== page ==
Reliability and validity of the center for epidemiologic studies-depression scale in screening for depression among HIV-infected and -uninfected pregnant women attending antenatal services in northern Uganda: A cross-sectional study

Barnabas K. Natamba*, Jane Achan, Angela Arbach, Thomas O. Oyok, Shibani Ghosh, Saurabh Mehta, Rebecca J. Stoltzfus, Jeffrey K. Griffiths, Sera L. Young

*Corresponding author for this work

Research output: Contribution to journalArticle

46 Scopus citations

Abstract

Background: There are limited data on the prevalence and approaches to screening for depression among pregnant women living in resource poor settings with high HIV burden. Methods: We studied the reliability and accuracy of the Center for Epidemiologic Studies Depression (CES-D) scale in 123 (36 HIV-infected and 87 -uninfected) pregnant women receiving antenatal care at Gulu Regional Referral Hospital, Uganda. CES-D scores were compared to results from the psychiatrist-administered Mini-International Neuropsychiatric Interview (MINI) for current major depressive disorder (MDD), a "gold standard" for assessing depression. We employed measures of internal consistency (Cronbach's alpha), and criterion validity [Area Under the Receiver Operating Characteristic Curve (AUROC), sensitivity (Se), specificity (Sp), and positive predictive value (PPV)] to evaluate the reliability and validity of the CES-D scale. Results: 35.8% of respondents were currently experiencing an MDD, as defined from outputs of the MINI-depression module. The CES-D had high internal consistency (Cronbach's alpha = 0.92) and good discriminatory ability in detecting MINI-defined current MDDs (AUROC = 0.82). The optimum CES-D cutoff score for the identification of probable MDD was between 16 and 17. A CES-D cutoff score of 17, corresponding to Se, Sp, and PPV values of 72.7%, 78.5%, and 76.5%, is proposed for adoption in this population and performs well for HIV-infected and -uninfected women. After adjusting for baseline differences between the HIV subgroups (maternal age and marital status), HIV-infected pregnant women scored 6.2 points higher on the CES-D than HIV-uninfected women (p = 0.032). Conclusions: The CES-D is a suitable instrument for screening for probable major depression among pregnant women of mixed HIV status attending antenatal services in northern Uganda.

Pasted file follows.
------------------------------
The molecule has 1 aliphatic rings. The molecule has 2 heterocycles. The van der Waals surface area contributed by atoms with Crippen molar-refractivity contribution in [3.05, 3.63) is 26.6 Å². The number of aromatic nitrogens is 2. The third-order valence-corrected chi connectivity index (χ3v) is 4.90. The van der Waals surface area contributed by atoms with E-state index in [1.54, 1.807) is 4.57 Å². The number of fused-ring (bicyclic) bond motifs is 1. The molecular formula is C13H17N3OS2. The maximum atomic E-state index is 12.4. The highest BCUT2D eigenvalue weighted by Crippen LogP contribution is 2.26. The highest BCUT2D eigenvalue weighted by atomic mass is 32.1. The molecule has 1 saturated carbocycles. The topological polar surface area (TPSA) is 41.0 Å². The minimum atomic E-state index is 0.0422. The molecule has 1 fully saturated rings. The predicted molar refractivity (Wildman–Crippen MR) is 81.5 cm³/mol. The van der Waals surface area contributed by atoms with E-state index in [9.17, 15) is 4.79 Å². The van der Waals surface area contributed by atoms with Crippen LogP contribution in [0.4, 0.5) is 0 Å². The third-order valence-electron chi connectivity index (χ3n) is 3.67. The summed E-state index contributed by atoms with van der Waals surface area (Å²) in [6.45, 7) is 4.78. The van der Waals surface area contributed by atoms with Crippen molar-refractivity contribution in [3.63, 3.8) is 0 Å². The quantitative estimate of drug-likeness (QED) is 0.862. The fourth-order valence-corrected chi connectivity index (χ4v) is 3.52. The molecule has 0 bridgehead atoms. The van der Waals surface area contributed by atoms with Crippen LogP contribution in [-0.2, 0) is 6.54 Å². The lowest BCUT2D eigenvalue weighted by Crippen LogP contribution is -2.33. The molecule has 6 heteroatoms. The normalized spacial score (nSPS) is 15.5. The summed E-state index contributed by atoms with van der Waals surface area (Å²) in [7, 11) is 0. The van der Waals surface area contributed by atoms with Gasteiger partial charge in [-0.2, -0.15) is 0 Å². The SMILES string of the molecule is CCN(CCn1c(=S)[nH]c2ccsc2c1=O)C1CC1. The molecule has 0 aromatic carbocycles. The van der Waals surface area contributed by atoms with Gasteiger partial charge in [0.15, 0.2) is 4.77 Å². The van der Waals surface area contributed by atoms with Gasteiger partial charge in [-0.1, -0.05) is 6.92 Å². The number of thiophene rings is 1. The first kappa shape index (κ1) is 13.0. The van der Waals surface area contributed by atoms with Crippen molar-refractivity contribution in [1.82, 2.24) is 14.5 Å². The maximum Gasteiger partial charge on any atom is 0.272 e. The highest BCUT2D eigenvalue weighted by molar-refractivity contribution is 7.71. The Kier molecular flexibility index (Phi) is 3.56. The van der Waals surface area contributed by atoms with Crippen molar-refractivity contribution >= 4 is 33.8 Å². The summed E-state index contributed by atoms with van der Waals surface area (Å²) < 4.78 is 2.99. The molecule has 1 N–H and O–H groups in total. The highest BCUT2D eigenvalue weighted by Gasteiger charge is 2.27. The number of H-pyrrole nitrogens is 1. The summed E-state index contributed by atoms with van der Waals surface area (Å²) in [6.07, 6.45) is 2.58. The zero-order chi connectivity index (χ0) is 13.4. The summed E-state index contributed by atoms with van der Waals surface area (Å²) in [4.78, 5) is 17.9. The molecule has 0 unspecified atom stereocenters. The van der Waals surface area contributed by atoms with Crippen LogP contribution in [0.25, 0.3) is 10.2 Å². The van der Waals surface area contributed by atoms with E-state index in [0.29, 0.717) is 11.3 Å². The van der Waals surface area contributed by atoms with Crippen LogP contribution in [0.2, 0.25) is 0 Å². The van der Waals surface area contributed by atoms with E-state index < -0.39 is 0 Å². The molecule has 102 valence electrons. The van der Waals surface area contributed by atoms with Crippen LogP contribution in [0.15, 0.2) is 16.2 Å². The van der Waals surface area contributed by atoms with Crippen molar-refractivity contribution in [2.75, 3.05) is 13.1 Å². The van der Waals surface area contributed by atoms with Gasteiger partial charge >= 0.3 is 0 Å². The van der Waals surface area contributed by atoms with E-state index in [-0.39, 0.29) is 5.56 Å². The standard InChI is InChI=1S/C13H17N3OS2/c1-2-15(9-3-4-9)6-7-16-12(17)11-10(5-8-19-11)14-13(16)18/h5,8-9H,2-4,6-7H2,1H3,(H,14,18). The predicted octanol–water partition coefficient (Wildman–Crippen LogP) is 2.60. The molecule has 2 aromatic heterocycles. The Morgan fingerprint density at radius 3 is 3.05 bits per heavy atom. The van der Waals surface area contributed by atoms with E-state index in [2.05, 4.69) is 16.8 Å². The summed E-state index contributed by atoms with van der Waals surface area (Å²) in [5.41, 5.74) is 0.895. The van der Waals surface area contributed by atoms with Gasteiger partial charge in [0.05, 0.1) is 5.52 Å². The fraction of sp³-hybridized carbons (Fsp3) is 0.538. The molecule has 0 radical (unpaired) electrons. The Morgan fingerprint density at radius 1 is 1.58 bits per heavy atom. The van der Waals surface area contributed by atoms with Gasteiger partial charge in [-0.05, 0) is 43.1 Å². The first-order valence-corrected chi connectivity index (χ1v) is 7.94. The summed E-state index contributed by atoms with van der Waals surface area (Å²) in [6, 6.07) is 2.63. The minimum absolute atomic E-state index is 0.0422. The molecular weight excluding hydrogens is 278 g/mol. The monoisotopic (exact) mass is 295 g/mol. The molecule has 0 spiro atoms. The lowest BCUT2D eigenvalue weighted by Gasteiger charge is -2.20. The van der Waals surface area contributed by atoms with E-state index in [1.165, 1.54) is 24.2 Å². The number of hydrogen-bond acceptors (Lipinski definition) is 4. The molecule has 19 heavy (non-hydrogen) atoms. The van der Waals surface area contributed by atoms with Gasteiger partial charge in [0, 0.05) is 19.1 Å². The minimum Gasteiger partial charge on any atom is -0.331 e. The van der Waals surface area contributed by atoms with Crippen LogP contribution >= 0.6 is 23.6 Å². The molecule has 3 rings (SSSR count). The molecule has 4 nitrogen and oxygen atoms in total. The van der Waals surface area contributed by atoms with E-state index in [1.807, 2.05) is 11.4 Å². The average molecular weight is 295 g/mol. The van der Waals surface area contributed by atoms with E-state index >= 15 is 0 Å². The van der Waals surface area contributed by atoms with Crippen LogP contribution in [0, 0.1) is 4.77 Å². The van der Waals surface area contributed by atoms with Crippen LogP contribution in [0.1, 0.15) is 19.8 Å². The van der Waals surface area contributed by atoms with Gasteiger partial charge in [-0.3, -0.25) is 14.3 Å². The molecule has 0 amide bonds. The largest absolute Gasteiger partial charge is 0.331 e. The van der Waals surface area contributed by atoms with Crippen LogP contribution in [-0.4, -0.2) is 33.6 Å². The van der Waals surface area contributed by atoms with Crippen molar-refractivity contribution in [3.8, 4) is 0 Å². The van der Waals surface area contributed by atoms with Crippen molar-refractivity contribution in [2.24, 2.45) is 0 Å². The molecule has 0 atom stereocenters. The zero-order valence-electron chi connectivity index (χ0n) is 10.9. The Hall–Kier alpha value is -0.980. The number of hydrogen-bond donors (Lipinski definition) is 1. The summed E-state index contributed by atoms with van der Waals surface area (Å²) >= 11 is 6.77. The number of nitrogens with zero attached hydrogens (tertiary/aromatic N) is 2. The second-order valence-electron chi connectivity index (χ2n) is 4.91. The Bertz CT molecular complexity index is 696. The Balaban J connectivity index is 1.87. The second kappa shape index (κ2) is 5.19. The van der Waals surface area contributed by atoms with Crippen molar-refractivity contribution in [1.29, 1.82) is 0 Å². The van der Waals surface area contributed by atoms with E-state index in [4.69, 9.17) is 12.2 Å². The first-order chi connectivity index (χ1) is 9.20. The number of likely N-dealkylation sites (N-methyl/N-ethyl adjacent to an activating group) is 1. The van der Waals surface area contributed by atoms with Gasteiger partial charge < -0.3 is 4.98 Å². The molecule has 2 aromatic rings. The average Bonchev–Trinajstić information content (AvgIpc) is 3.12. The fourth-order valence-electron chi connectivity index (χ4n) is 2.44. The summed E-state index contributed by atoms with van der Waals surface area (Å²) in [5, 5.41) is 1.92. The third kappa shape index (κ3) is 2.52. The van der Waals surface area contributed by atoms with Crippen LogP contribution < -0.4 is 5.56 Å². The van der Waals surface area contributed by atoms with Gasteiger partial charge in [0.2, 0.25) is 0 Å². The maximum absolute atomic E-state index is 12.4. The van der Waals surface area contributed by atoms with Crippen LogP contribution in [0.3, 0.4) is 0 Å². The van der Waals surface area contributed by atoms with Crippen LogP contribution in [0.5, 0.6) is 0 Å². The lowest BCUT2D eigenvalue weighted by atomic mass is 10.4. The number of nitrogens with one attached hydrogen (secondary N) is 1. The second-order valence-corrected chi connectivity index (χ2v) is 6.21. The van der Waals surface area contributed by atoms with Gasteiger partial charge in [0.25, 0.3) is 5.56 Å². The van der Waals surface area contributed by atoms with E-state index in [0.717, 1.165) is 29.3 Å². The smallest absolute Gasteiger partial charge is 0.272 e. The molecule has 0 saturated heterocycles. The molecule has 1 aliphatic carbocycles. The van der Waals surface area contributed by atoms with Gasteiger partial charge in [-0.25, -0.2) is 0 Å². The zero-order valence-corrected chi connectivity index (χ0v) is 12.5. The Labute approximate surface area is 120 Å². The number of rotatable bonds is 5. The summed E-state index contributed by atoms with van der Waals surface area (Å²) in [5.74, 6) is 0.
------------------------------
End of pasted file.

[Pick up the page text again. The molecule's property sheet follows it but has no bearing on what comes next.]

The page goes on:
Original languageEnglish (US)
Article number303
JournalBMC Psychiatry
Volume14
Issue number1
DOIs
StatePublished - Nov 22 2014

Keywords

  • Africa
  • Major depression
  • Pregnancy
  • Prenatal depression
  • Screening
  • Uganda

ASJC Scopus subject areas

  • Psychiatry and Mental health

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